Costa Ricans vote in election marred by economic crisis | News | DW

Costa Ricans head to the polls on Sunday in a general election where some 25 candidates are vying for the presidential post and a new National Assembly will be chosen.

Some 30% of the electorate remained undecided in the final days before the vote and there were fears the COVID-19 pandemic could suppress turnout.

The winning candidate must collect at least 40% of the votes to avoid a second round. But no candidate has come close to that threshold in recent polls, so a runoff on April 3 between the top two candidates is expected.

Costa Rica is often called the “happiest” country in the region, but it is currently struggling with a growing economic crisis. Costa Ricans are frustrated by recent public corruption scandals, a new wave of COVID-19 infections and poor economic conditions.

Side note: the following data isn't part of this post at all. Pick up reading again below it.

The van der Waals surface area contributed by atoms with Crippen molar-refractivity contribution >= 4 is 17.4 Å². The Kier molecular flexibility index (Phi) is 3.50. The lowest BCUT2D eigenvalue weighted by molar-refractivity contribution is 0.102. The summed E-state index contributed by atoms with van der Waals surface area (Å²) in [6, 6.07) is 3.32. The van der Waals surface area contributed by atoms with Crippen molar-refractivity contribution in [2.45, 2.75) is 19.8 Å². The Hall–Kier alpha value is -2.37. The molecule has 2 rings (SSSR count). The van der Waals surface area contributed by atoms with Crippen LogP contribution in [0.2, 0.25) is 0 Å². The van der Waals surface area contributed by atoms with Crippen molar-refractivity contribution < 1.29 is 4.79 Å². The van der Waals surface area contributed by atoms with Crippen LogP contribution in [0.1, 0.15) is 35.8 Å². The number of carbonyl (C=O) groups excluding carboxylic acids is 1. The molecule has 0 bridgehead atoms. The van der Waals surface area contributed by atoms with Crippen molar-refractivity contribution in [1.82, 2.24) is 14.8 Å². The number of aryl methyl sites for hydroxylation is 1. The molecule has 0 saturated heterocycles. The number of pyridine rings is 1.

Unemployment has been rising steadily for more than a decade and stood at 14.4% in 2021. Poverty reached 23% in 2021, with debt now reaching a staggering 70% of GDP.

The ruling party poised for defeat

Current President Carlos Alvarado Quesada’s party, the Citizen Action Party (PAC), is set to suffer a bloody defeat as voters blame the current government for the country’s economic woes.

The PAC candidate and successor to Alvarado Quesada, former economy minister Welmer Ramos, currently only gets 0.3% of the vote.

Businessman and former president from 1994 to 1998, José Maria Figueres, threw his hat into the ring representing the National Liberation Party, founded by his father José Figueres Ferrer, who himself served as the country’s president in the 1940s, 1950s and 1970s.

Lineth Saborio, who was vice-president of the country from 2002 to 2006, is running under the banner of the Christian Social Unity party.

According to a poll published this month, Figueres leads the race with just over 17%, followed by Saborio with just under 13%.

Also in the running, the evangelical Christian singer Fabricio Alvarado Munoz of the right-wing New Republic (PNR) party in third position with just over 10%. Alvarado Munoz lost to Alvarado Quesada in the last election.

jcg/wd (Reuters, AFP, AP)

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